“His [Cullen’s] true hallmark may be that he is as caring of a teammate the game has ever seen and is everything a hockey player is supposed to be,” said the Hurricanes in a video about him being named to the 20th Anniversary Team.
Cullen was traded from Carolina to Ottawa during the 2009-10 season.
A Pitstop in Minnesota and Nashville
Through the following eight years of his career from 2010 to 2017, Cullen spent his time between Minnesota, Nashville and Pittsburgh. He was 34 when the 2010 season rolled around, and his point totals dropped from the 30-40 range to the 20-30 range, which is expected and by no means bad.
Cullen left the Senators and suited up for his hometown team, the Minnesota Wild. Cullen hit the high 30s in points in both 2010-11 (39 points) and 2011-12 (35 points), but both years the team failed to qualify for the playoffs. In the shortened 2012-13 season, the Wild made the playoffs, but fell in five games to the to-be Stanley Cup Champion Chicago Blackhawks.
Following that season, Cullen spent two years in Nashville where accumulated 66 total points (17,47). Again, he saw spotty playoff time with the Predators only making it one out of the two years where he was eliminated, again, by the Chicago Blackhawks in the first round.
Two Cups in Pittsburgh and One Year in Minnesota
Come 2015-16, Matt Cullen ran into a little luck. And by little, I mean a lot.
Cullen signed with the Pittsburgh Penguins, was awarded with an ‘A’ on his sweater, and went on a tear of two deep playoff runs where the Penguins would go on to defeat the San Jose Sharks and Nashville Predators in back-to-back Stanley Cup victories. In the second cup run in 2016-17, Cullen also scored nine points (2-7) in the post-season–his highest totals since his cup run in Carolina.
With two new shiny rings on his fingers, he returned to Minnesota. His lowest career totals came that year when he got 22 points (11-11) with the Wild. He was ranked 299 out of ~600 in league scoring, which, again, isn’t dreadful considering the depth role he was filling. And as said previously by Carolina, he holds a lot more value than just scoring goals and passing the puck. Minnesota understood that and appreciated having the Minn. native on their team so much so that he was nominated from their squad for the Bill Masterton.
“I think I’m more proud of that [helping the community] than anything I’ve done on the ice…I feel really fortunate to give more than I deserve. Along with Bridget [his wife], we both feel like it’s important to make a difference in other people’s lives,” Cullen told the media when it was announced he had been nominated.
The Masterton is an award for “perseverance, sportsmanship and dedication to hockey”. He was nominated on the grounds of being active in the community with his and his wife’s Cullen Children’s Foundation, on top of being the 38th player ever to participate in 1,400 games and having over 700 career points to his name.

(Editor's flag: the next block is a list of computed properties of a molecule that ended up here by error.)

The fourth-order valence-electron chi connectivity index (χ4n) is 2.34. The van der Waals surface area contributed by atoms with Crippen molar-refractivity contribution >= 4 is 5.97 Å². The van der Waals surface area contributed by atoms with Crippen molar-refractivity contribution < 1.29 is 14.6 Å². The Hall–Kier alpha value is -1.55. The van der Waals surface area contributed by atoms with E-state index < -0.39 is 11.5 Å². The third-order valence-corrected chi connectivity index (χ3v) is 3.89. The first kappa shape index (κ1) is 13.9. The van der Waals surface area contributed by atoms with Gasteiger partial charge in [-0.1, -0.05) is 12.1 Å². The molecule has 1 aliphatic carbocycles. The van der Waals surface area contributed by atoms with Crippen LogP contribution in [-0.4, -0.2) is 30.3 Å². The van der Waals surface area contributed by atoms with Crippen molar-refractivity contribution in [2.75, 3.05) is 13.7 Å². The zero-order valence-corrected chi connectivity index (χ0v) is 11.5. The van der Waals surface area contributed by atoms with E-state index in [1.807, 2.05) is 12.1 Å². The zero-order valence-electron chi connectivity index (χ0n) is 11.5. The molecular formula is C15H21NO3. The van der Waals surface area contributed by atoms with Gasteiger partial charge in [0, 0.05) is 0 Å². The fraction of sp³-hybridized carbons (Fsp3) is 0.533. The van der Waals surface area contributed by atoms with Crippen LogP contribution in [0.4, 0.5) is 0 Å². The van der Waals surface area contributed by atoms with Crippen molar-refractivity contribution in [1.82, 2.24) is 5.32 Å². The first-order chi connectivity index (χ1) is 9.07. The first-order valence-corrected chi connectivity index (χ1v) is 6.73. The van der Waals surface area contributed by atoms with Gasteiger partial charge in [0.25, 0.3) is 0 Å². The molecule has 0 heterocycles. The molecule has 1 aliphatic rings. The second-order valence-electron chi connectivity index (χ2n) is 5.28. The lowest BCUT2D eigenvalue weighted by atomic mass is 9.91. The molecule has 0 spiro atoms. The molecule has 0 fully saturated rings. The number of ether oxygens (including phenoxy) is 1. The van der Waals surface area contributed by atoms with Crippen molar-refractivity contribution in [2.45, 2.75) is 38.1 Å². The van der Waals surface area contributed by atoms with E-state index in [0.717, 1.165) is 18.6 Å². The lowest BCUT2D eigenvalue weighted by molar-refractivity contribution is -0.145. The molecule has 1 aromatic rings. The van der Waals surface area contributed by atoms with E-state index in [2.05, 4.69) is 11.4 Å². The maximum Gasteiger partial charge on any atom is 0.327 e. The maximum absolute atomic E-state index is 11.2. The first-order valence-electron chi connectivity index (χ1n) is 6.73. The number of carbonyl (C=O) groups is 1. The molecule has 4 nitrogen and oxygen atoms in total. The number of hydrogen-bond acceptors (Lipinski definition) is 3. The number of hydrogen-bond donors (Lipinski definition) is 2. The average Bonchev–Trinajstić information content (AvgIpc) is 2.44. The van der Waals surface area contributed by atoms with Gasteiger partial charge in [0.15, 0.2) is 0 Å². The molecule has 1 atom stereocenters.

Returning to Pens for a Fourth Cup
Matt Cullen might have hit a career low in points and already built legacy anyone would be comfortable to have, but his love for winning it all hasn’t slowed down; he didn’t just return to Pittsburgh because he loves it. He wants to win.
“I’m really excited to be coming back. It’s a cool opportunity at my age to come back and have another chance at making a run with this team…There is still a lot of competitiveness in me, and a part of me that wants to prove that I can still play and be a difference maker…If you get an opportunity like this at age 41 with three boys that love the game of hockey and love what we had in Pittsburgh, my wife being supportive and competitive, we just looked at it again as an opportunity that was too good to pass up” Cullen told the Penguins’ media after his signing.
Dad really won’t stop.
One of the Best Huskies Overall
Cullen was a star in college. He has been fairly consistent offensively in the NHL. He’s one of the more reliable defensive centers in the league. He’s was also considered one of the best Minnesota-born Minnesota Wild while he was on the team. What he’s accomplished in his career will be difficult for anyone else to replicate.
Only Bret Hedican rivals Cullen’s career legacy at St. Cloud. Hedican himself is an SCSU Hall of Famer and one of the most interesting St. Louis draft picks. There are several similarities in both their careers, but also aspects that make them unique all their own. Given Cullen’s long, consistent, and effective career, Cullen has to go down as one of the best Huskies of all time, and deserves an induction into their Hall of Fame.